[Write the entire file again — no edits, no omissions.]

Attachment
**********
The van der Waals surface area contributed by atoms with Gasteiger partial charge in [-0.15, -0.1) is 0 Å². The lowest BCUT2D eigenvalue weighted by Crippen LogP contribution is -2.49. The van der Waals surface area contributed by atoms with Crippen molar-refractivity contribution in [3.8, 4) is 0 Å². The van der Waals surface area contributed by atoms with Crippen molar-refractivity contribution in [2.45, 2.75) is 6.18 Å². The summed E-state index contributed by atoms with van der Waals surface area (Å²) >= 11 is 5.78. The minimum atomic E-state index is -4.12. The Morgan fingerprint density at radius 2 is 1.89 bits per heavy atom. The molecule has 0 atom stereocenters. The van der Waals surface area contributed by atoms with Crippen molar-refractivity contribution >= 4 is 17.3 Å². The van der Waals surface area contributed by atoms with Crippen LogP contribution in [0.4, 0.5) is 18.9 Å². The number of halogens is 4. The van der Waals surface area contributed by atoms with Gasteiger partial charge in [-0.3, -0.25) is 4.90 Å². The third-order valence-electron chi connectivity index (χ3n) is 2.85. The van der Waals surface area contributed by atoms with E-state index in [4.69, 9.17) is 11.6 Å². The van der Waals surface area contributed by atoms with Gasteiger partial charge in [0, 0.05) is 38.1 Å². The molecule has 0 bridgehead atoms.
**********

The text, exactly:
The van der Waals surface area contributed by atoms with Gasteiger partial charge in [-0.15, -0.1) is 0 Å². The lowest BCUT2D eigenvalue weighted by Crippen LogP contribution is -2.49. The van der Waals surface area contributed by atoms with Crippen molar-refractivity contribution in [3.8, 4) is 0 Å². The van der Waals surface area contributed by atoms with Crippen molar-refractivity contribution in [2.45, 2.75) is 6.18 Å². The summed E-state index contributed by atoms with van der Waals surface area (Å²) >= 11 is 5.78. The minimum atomic E-state index is -4.12. The Morgan fingerprint density at radius 2 is 1.89 bits per heavy atom. The molecule has 0 atom stereocenters. The van der Waals surface area contributed by atoms with Crippen molar-refractivity contribution >= 4 is 17.3 Å². The van der Waals surface area contributed by atoms with Crippen LogP contribution in [0.4, 0.5) is 18.9 Å². The number of halogens is 4. The van der Waals surface area contributed by atoms with Gasteiger partial charge in [-0.3, -0.25) is 4.90 Å². The third-order valence-electron chi connectivity index (χ3n) is 2.85. The van der Waals surface area contributed by atoms with E-state index in [4.69, 9.17) is 11.6 Å². The van der Waals surface area contributed by atoms with Gasteiger partial charge in [0, 0.05) is 38.1 Å². The molecule has 0 bridgehead atoms.